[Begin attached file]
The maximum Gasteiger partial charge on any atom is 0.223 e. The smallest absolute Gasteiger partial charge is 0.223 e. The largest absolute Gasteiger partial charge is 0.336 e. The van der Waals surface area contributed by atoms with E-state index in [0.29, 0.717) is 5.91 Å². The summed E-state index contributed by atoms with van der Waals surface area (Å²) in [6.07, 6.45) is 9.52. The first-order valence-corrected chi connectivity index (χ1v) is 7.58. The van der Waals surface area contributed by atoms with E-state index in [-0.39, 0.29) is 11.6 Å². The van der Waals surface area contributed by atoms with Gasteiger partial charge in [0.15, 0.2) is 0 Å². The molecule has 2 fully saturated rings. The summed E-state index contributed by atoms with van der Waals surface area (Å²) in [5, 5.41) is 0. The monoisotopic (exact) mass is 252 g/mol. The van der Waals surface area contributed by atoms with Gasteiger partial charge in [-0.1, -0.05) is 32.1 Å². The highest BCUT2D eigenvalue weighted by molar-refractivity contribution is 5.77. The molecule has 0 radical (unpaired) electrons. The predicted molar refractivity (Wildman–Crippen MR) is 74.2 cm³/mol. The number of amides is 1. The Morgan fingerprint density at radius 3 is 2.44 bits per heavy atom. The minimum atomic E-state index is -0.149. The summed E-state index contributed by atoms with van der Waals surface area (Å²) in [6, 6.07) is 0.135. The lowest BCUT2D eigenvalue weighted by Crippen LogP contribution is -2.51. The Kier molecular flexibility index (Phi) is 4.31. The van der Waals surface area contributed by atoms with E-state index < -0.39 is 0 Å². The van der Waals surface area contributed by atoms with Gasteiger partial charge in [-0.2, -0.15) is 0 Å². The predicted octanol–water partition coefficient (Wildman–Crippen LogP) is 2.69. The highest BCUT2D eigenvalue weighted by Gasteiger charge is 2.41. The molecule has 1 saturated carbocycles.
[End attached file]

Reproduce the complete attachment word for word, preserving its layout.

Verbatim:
The maximum Gasteiger partial charge on any atom is 0.223 e. The smallest absolute Gasteiger partial charge is 0.223 e. The largest absolute Gasteiger partial charge is 0.336 e. The van der Waals surface area contributed by atoms with E-state index in [0.29, 0.717) is 5.91 Å². The summed E-state index contributed by atoms with van der Waals surface area (Å²) in [6.07, 6.45) is 9.52. The first-order valence-corrected chi connectivity index (χ1v) is 7.58. The van der Waals surface area contributed by atoms with E-state index in [-0.39, 0.29) is 11.6 Å². The van der Waals surface area contributed by atoms with Gasteiger partial charge in [0.15, 0.2) is 0 Å². The molecule has 2 fully saturated rings. The summed E-state index contributed by atoms with van der Waals surface area (Å²) in [5, 5.41) is 0. The monoisotopic (exact) mass is 252 g/mol. The van der Waals surface area contributed by atoms with Gasteiger partial charge in [-0.1, -0.05) is 32.1 Å². The highest BCUT2D eigenvalue weighted by molar-refractivity contribution is 5.77. The molecule has 0 radical (unpaired) electrons. The predicted molar refractivity (Wildman–Crippen MR) is 74.2 cm³/mol. The number of amides is 1. The Morgan fingerprint density at radius 3 is 2.44 bits per heavy atom. The minimum atomic E-state index is -0.149. The summed E-state index contributed by atoms with van der Waals surface area (Å²) in [6, 6.07) is 0.135. The lowest BCUT2D eigenvalue weighted by Crippen LogP contribution is -2.51. The Kier molecular flexibility index (Phi) is 4.31. The van der Waals surface area contributed by atoms with E-state index < -0.39 is 0 Å². The van der Waals surface area contributed by atoms with Gasteiger partial charge in [-0.2, -0.15) is 0 Å². The predicted octanol–water partition coefficient (Wildman–Crippen LogP) is 2.69. The highest BCUT2D eigenvalue weighted by Gasteiger charge is 2.41. The molecule has 1 saturated carbocycles.